Rebecca’s gradual realization that she can’t make up for lost time and can only be present in her time with Nora now is beautifully executed. Hannah Waddingham plays Rebecca differently when she’s around Nora at the start of the episode. It’s like Rebecca tiptoes around Nora in the fear she’ll do too much or not enough and lose her all over again. Thankfully, Roy Kent swoops in once again to remind Rebecca that kids want to feel like they’re a part of their lives.
The crushing reality of that in Rebecca and Nora’s case is unavoidable. Of course, Nora wants to feel like a part of Rebecca’s life. Sassy spoke last season about how Rebecca was Nora’s favorite person, and then Rebecca vanished one day. In the same way that Rebecca seemingly tiptoes around Nora at the start, there’s a good chance that Nora feels the same way about Rebecca. She makes a joke about Rebecca leaving to get the check and not returning. They’re both able to laugh it off, but there is good enough reason for Nora to fear such a thing.
All of that fear slips away when Rebecca invites Nora to shadow her at work. Nora says that she only became interested in running a football club when Rebecca started doing it. That sentiment brings back what Ted told Rebecca during Season 1 Episode 9, “All Apologies.” Ted told Rebecca that little girls out there will look up to Rebecca as a sports executive and see their dreams are possible because she’s succeeding. It’s more likely than not that Rebecca never thought Nora would be one of those girls.
However, that inspiration isn’t one-sided because Rebecca feels emboldened to be her boss-ass bitch self with Nora by her side. Just like Phoebe’s words about Roy get him to cut himself some slack, Nora’s words push Rebecca to do what she knows to be the right thing, even if she loses. Ted is right; little girls are mysterious, silly, and powerful; it’s nice that Ted Lasso recognizes their influence on the people around them.
Sam Takes a Stand
Toheeb Jimoh‘s Sam Obisanya is the star of “Do the Right-est Thing.” We already know that Nora is justified in her crush on Sam. Nevertheless, this episode probably made that crush grow tenfold. Sam is the heart of this episode, solidifying his role as the most influential player on Richmond. Last season Sam told Keeley that he wanted to represent “issue-oriented products.” That comes full-circle when the devastating truth about how Cerithium Oil is destroying Nigeria’s environment via Dubai Air, one of Richmond’s biggest sponsors.
Sam’s decision to put duct tape over Dubai Air on his kit ripples throughout the locker room, onto the pitch, into the stands, and well beyond. It catches people’s attention and makes them listen. It makes us remember that players are more than people playing games for merely our entertainment and enjoyment. They’re human beings. We are in a moment of recognizing the humanity of athletes by prioritizing their activism, mental health, and wellbeings. Think of Jadon Sancho, Marcus Rashford, and Bukayo Saka. Think of Naomi Osaka. Think of Simone Biles.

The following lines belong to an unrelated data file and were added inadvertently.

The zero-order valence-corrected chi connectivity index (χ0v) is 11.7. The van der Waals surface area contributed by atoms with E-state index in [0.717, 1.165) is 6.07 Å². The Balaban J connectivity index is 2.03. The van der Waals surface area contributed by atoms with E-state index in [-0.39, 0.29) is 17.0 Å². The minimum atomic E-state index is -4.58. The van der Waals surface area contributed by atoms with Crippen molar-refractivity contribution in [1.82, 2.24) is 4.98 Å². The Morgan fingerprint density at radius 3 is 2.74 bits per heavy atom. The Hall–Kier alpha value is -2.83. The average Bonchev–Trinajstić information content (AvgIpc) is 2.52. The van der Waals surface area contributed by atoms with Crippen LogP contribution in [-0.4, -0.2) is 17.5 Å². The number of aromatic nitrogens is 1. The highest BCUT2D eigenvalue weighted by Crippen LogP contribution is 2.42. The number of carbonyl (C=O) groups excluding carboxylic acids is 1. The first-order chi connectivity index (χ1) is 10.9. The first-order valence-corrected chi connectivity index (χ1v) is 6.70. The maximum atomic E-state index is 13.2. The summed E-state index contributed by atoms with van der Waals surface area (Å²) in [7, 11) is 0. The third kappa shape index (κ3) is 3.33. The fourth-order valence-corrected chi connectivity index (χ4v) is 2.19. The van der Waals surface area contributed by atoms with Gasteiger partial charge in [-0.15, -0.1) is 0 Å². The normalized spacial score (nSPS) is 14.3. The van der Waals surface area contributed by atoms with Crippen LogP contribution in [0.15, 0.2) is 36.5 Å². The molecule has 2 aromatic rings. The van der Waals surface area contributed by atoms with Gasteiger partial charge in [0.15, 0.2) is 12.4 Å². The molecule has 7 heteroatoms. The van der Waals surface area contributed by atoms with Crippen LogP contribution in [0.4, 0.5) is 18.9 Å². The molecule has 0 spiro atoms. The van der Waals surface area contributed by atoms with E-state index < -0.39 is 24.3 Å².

The fact that all of those athletes are Black athletes matters. Jason Sudeikis points this out in his performance during Ted’s speech in the press room after the match. When Ted says, “Cause, well, honestly, when bad things happen to people like me, ya’ll have a tendency to write about it without being asked,” he gestures to his face. Sam is a fictional footballer, but the stand he takes matters. There are correlations to the world around us right now that are too similar to overlook.
More often than not, people are inclined to immortalize white male athletes for doing the bare minimum while villainizing female athletes and athletes of color who do far more. For example, supposed fans of the sport villainized Jadon, Marcus, and Bukayo for missing penalty kicks they were brave enough to take in the name of the United Kingdom. Unfortunately, Marcus’ work to provide food for children amid a pandemic gets overshadowed in all of that noise. Likewise, people overlook Naomi and Simone’s push for proper care and discussions surrounding the mental health of athletes when people on the internet deem them “selfish” and “lazy.” That mindset is entirely reductive when it doesn’t need to be.
Ted is right to tell Sam that “Doing the right thing is never the wrong thing.” If a fictional character on a fictional football team can make someone rethink how they treat or view athletes, then there is nothing wrong with that.
Other Winning Moments:
- Ted finds Nora while she’s listening to Alanis Morissett’s “Hand In My Pocket.”
- Nora and Ted believe in reincarnation.
- I would’ve loved to see what Sassy spoke about at her conference, but I can see how that wouldn’t fit with everything else.
- It’s great that the press room is starting to catch on to and play along with all of Ted’s pop culture references.
- “Oh, Lloyd, I’ve never been embarassed about having streaks in my drawers. It’s all a part of growing up.” – Ted Lasso
- Jan Maas joining in with the team’s anger at Jamie by adding, “I don’t know you, but I don’t like you,” was really funny.
- Phil Dunster is very good at physical comedy. That whole bit of Jamie twisting his hips and refusing to stand still in order to stay warm is GOLD.
- “Zoe’s from the modern line. Her parents were canceled.” – Phoebe about her doll
- Shannon is back! And she brought Ted coffee!
- Beard’s genuine fear of Led Tasso is such a hilarious touch, expertly played by Brendan Hunt.
- The Diamond Dogs howl to adjourn their meetings.
- Beard and Ted explaining Chuck E. Cheese to Dr. Sharon is comedy gold.
- Jamie’s ICON hat is back!
- Can we talk about the giant decal of Roy in Keeley’s office?
- Roy calling Jamie a Muppet feels like a back-handed compliment but only because Brett Goldstein is the one delivering the line.
- Rebecca fixing Nora’s coat at the Coventry match is a sweet touch.
- Can Sassy stay forever and ever? She’s simply the best.
- Nora and Sassy’s photos with the team are EVERYTHING.
What did you think of Ted Lasso 2×03, “Do the Right-est Thing?” Let us know in the comments below!
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I, too, wondered if Roy’s comment about Jamie being a “Muppet” was a compliment especially given what he said during the SAG Awards skit – https://m.youtube.com/watch?v=PlEhr246k8s